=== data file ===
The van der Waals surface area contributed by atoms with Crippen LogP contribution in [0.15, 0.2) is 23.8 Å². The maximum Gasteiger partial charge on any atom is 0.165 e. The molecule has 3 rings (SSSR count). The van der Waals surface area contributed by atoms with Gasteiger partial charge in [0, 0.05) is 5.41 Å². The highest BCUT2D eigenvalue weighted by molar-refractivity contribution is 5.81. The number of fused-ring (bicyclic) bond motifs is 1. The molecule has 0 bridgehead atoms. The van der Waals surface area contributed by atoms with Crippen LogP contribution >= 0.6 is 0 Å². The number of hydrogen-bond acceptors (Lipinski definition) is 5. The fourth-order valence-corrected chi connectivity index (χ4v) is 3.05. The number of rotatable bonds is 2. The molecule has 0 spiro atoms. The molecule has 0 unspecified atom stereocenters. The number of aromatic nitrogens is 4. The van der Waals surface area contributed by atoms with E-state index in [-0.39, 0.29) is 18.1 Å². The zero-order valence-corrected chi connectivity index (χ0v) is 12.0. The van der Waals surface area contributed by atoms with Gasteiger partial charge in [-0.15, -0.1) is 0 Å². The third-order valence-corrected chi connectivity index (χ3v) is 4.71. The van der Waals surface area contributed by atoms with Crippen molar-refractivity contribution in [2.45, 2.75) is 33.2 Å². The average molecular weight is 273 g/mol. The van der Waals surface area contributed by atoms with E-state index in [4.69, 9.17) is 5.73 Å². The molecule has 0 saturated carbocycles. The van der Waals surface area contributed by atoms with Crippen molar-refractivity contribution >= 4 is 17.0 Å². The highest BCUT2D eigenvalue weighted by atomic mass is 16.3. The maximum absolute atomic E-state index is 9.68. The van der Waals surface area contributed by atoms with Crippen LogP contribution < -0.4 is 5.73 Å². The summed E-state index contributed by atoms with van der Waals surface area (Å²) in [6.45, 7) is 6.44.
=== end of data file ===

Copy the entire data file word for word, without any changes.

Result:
The van der Waals surface area contributed by atoms with Crippen LogP contribution in [0.15, 0.2) is 23.8 Å². The maximum Gasteiger partial charge on any atom is 0.165 e. The molecule has 3 rings (SSSR count). The van der Waals surface area contributed by atoms with Gasteiger partial charge in [0, 0.05) is 5.41 Å². The highest BCUT2D eigenvalue weighted by molar-refractivity contribution is 5.81. The number of fused-ring (bicyclic) bond motifs is 1. The molecule has 0 bridgehead atoms. The van der Waals surface area contributed by atoms with Crippen LogP contribution >= 0.6 is 0 Å². The number of hydrogen-bond acceptors (Lipinski definition) is 5. The fourth-order valence-corrected chi connectivity index (χ4v) is 3.05. The number of rotatable bonds is 2. The molecule has 0 spiro atoms. The molecule has 0 unspecified atom stereocenters. The number of aromatic nitrogens is 4. The van der Waals surface area contributed by atoms with E-state index in [-0.39, 0.29) is 18.1 Å². The zero-order valence-corrected chi connectivity index (χ0v) is 12.0. The van der Waals surface area contributed by atoms with Gasteiger partial charge in [-0.15, -0.1) is 0 Å². The third-order valence-corrected chi connectivity index (χ3v) is 4.71. The van der Waals surface area contributed by atoms with Crippen molar-refractivity contribution in [2.45, 2.75) is 33.2 Å². The average molecular weight is 273 g/mol. The van der Waals surface area contributed by atoms with E-state index in [4.69, 9.17) is 5.73 Å². The molecule has 0 saturated carbocycles. The van der Waals surface area contributed by atoms with Crippen molar-refractivity contribution >= 4 is 17.0 Å². The highest BCUT2D eigenvalue weighted by atomic mass is 16.3. The maximum absolute atomic E-state index is 9.68. The van der Waals surface area contributed by atoms with Crippen LogP contribution < -0.4 is 5.73 Å². The summed E-state index contributed by atoms with van der Waals surface area (Å²) in [6.45, 7) is 6.44.